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Tour shows off Chicago's modern homes

October 03, 2013|By Matt Lindner @mattlindner | For RedEye

Anne Gold is two weeks away from giving birth and yet this weekend, she’s set to invite dozens of strangers into her house to, well, check things out because John Issa, the guy who designed the place, wants to show off his handiwork.

“John asked us to participate in the tour, and he and his family have been very nice to us, and I respect them, so we agreed to allow the tour, despite the bad timing,” she said.

Gold’s home, on a triangular lot in Lakeview, is one of six that will be part of the Modern Home Tour on Saturday.

Gold, 35, said she chose her home largely because of its aesthetic qualities.

“We loved the flow and function of both the inside and outside of the house, and the beautiful natural lighting,” she said.

The self-guided tour, which runs from 11 a.m. from 5 p.m., takes participants on a tour of private homes with modern architectural features that are equal parts aesthetically pleasing and practical, featuring homes ranging in size from an 8200-square-foot home in Northfield to a 1,000-square-foot Gold Coast condo.

The tour serves a dual purpose, showcasing the latest and greatest in modern architecture while shining a light on a handful of Chicago area architects responsible for the designs.

“I think that the benefit to us as architects is that you get to meet people face to face, which is invaluable,” said Dan Tornheim, 40, an architect who designed the interior of one of the featured properties at 1325 N. State Pkwy. “We’re able to show a space firsthand and answer questions about the project and what we do as professionals. I feel that when people are educated about a project and the architectural process it’s a benefit to them as well as us.”

Tornheim was able to redesign a two-bedroom condominium that was built in Northfield in the 1960s and make it into something that feels more modern.

“The inspiration for the space came from my understanding of the client’s style,” he said. “She had grown up in living in a modern home designed by a notable architect and was cognizant and welcoming of that style. She also loves Parisian apartment design, so the designers and I used that as an additional influence for the new apartment.”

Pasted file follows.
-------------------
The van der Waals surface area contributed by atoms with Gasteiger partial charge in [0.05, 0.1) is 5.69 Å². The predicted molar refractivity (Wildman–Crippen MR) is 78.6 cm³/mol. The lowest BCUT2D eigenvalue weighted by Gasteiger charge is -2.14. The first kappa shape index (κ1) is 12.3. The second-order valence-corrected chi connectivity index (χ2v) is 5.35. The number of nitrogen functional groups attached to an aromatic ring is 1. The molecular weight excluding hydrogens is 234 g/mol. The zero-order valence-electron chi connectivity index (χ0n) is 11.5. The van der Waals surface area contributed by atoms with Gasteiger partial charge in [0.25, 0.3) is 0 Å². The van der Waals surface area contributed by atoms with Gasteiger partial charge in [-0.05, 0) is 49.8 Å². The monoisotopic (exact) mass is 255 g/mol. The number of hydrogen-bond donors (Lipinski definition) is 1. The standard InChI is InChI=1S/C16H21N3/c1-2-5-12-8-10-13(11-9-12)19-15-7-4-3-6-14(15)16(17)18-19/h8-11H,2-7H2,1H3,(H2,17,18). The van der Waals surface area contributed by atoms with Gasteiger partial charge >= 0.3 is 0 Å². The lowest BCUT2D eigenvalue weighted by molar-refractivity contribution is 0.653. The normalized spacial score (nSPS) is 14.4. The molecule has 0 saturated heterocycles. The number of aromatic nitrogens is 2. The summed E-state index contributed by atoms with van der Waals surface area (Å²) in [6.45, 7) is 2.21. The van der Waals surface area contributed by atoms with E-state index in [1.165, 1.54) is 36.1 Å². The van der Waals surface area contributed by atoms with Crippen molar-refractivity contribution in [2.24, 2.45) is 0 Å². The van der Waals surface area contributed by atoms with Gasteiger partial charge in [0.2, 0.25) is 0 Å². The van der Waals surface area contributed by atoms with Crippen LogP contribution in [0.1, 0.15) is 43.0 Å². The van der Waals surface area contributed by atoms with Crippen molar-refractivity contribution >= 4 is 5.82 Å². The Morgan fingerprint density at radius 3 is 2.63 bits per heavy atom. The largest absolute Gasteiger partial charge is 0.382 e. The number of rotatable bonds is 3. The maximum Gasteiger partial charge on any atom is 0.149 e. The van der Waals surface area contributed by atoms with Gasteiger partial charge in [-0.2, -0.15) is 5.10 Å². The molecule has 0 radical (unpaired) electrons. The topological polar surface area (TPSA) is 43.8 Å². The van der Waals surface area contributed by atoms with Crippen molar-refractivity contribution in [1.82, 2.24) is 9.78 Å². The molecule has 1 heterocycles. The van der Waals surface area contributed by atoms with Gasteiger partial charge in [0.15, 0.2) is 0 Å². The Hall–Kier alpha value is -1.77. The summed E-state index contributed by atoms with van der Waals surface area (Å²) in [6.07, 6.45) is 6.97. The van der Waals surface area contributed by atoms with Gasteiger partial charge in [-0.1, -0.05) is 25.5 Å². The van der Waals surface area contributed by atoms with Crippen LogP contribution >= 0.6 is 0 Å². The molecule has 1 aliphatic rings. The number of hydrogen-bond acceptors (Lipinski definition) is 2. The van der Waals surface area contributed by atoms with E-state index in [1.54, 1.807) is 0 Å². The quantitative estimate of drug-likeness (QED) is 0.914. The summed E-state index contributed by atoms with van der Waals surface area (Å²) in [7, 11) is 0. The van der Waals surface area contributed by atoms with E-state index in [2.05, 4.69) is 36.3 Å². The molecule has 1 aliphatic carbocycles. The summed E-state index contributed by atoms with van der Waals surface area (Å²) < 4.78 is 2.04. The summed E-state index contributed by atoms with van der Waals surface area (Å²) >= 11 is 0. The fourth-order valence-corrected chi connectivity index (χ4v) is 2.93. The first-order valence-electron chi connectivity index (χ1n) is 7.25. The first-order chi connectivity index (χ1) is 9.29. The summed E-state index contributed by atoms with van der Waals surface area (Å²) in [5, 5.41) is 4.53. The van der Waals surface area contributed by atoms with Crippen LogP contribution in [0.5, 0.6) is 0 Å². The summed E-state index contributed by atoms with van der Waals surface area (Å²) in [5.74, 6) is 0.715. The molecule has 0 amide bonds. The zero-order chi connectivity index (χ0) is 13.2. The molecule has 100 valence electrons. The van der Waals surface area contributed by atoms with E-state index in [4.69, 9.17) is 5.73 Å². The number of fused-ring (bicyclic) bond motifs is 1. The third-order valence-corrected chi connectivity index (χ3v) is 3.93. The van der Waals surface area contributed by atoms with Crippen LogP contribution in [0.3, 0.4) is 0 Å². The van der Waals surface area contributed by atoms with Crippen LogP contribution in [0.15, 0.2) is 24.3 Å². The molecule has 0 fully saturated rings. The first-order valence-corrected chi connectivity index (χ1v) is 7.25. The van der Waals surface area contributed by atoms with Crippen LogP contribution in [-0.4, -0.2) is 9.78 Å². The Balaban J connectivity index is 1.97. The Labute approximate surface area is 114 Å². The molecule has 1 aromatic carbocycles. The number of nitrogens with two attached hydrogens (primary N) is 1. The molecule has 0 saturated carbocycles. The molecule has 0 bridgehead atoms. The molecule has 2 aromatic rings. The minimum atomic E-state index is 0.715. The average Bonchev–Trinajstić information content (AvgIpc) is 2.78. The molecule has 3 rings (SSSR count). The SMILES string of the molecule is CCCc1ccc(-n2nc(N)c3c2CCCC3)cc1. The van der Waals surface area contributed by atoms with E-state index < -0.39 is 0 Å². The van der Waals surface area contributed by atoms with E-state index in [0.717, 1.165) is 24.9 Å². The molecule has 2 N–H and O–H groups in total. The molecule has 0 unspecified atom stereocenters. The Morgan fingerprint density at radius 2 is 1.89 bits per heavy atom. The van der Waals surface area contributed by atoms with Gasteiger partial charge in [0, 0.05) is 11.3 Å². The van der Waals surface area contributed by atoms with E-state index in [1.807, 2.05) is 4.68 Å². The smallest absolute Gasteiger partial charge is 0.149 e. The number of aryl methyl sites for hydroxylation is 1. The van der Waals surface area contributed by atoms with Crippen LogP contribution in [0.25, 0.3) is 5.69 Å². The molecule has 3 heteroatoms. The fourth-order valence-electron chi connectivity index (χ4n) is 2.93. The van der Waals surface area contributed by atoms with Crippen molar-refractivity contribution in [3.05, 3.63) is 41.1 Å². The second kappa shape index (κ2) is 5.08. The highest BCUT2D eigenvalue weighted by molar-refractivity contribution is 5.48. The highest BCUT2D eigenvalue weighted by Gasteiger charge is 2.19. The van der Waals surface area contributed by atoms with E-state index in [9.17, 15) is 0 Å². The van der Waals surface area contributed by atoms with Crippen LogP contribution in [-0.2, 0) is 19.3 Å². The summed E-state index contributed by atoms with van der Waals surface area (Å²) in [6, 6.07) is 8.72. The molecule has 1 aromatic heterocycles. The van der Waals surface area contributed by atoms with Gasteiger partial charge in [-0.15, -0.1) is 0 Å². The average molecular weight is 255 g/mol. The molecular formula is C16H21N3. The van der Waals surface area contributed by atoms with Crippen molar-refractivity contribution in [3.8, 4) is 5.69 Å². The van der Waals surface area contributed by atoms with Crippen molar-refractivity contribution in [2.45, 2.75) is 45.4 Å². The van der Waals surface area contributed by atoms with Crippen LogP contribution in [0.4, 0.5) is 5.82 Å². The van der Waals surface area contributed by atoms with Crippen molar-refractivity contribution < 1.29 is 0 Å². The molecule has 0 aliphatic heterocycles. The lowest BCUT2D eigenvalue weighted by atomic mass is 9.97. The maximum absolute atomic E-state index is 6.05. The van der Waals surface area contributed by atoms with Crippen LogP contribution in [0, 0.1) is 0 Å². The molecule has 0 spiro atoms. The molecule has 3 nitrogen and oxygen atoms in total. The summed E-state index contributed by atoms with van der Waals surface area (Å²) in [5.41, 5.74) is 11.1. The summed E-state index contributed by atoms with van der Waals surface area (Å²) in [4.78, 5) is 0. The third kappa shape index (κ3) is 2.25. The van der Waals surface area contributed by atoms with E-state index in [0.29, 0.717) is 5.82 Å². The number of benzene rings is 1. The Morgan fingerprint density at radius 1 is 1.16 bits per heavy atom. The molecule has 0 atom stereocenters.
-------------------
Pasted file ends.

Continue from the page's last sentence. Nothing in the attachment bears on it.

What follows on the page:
But sometimes the best laid plans don’t go according to schedule.

What originally started off as a request for a new walk-in closet turned into a complete overhaul of the space, resulting in a home that features a more contemporary style.

“After seeing the space and talking with the client I felt that the existing apartment had some awkwardly sized rooms and outdated functions such as a small formal dining room and galley kitchen,” Tornheim said. “So I proposed doing a design that not only solved the walk-in closet but also took into account an updated design of the entire apartment. That proposal went over well; the design showed that the apartment had real potential.”

Tornheim said while things worked out this time around, he’d prefer painting on a blank canvas.

“I think that working with an existing space is more challenging than an entirely new one,” he said. “In this project I had to keep the existing bathroom locations and work around or with the existing building structure. Initially I felt that column locations, such as the one in the kitchen, would be a major design headache. But I used those problems to break out of the norm of design and take some risks, which ultimately proved to work out in the end.”

It’s that risk-taking that drew Modern Home Tours to Chicago in the first place.

Matt Swinney, the founder of Modern Home Tours, said the Windy City was a natural choice to hold a tour because of its rich architectural tradition.

“With modern, you sort of know it when you see it,” Swinney said. “Modernism--the original fathers of modern architecture--what they were really going for was, a lot of people view it as kind of cold and minimalistic, what they meant was they just wanted everything to be simple.”

And contrary to popular belief, it wasn’t as difficult as one might think to convince people to let complete strangers into their homes for the purpose of oohing and aahing.

“Generally speaking, people are proud,” he said. “They’ve spent a lot of time, they’ve spent a lot of money. They’ve gotten to know their architects and their builder really, really well. They kind of want to show it off. It’s their pride of ownership.”

Swinney said as nesting habits have changed, so have people’s preferences in their living spaces.

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